Living in a military town and serving as pastor of a church in this city, Cheryl and I have the privilege of knowing hundreds of military families who serve our nation to keep us free. Grace Community Church is a better church because of the hundreds of these families who choose to worship, serve and grow with us.
One thing some soldiers often do is to leave behind a letter to his or her spouse and/or family in the event that something tragic should happen to them while deployed. They sign the seal of the envelope and ask that it not be opened unless the worst should occur. At times, they leave the letter with another family member and other times with a trusted friend. Some of the most sobering moments of my life have been receiving one of these signature-sealed envelopes from a solder leaving for war. Each time I felt honored and humble by being asked to hold such a letter, but it has always been a sobering reminder to me of the harsh realities of war.
Thankfully, I have never had to deliver one of these letters. I hope I never do. Usually when the soldier returns, he or she will request the letter back from me. At times, I’m asked to continue holding it due to the volatile nature of their career.
I’m also reminded, however, as Memorial Day is designed to do, that many families have had to endure the delivering of their own “letter” from a fallen soldier. Today I’m praying God comforts them with the memories of happy times together and with the pride of knowing and enjoying the freedom their loved one gave his or her life to protect.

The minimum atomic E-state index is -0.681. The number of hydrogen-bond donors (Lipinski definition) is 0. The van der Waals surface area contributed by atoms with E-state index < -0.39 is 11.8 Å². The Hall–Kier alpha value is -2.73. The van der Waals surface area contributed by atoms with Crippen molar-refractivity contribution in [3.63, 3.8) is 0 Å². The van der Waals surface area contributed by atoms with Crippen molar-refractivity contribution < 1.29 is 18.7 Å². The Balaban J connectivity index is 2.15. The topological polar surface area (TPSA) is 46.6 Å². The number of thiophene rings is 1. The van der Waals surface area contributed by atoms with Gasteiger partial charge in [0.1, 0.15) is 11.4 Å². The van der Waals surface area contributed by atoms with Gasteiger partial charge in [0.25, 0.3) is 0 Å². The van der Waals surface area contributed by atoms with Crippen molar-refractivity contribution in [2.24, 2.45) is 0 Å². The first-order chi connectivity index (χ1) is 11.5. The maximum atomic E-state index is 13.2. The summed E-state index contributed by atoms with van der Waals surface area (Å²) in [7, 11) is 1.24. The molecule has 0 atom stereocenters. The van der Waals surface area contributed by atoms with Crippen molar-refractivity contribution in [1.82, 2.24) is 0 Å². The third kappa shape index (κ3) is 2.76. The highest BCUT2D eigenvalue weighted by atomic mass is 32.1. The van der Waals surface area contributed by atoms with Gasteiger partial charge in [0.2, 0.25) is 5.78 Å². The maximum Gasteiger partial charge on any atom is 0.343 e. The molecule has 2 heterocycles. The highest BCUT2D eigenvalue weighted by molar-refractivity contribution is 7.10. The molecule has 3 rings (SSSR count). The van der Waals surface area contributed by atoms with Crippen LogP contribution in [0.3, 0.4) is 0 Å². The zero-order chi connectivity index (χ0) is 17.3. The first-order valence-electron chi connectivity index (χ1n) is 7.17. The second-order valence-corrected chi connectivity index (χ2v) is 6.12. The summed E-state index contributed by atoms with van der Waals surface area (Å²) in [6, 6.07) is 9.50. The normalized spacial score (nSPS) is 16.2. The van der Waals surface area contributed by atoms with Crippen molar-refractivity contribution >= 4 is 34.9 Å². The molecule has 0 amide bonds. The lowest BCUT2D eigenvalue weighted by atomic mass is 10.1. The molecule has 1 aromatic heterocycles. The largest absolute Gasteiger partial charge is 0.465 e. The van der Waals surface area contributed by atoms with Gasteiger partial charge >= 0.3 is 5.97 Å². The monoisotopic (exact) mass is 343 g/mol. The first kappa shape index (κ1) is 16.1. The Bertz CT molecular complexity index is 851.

In my experience, soldiers are brave men and women, with families and friends they love, but who choose sacrifice and service over personal pleasure because of a special calling to serve for the cause of freedom. These are men and women who love their country, respect what freedom brings to a nation, and are courageously willing to put their life on the line to protect it. Many of our Fort Campbell soldiers are deployed this year and Cheryl and I are praying for their continued safety and for the comfort of loving families waiting for their return.
Some of Cheryl and my best and lifetime friends have been military families. My father and brother are both veterans, along with many of my extended family. My pride, gratitude and thankfulness for their service to our country cannot be described in words. I still get goose bumps hearing the National Anthem or reciting the Pledge of Allegiance. Today, to our soldiers and their families, please accept Cheryl and my sincere appreciation for your service. We couldn’t do the ministry God has called us to do if you didn’t do what you were called to do. God bless you and keep you safe!
What do you think of when you think of our soldiers and their families?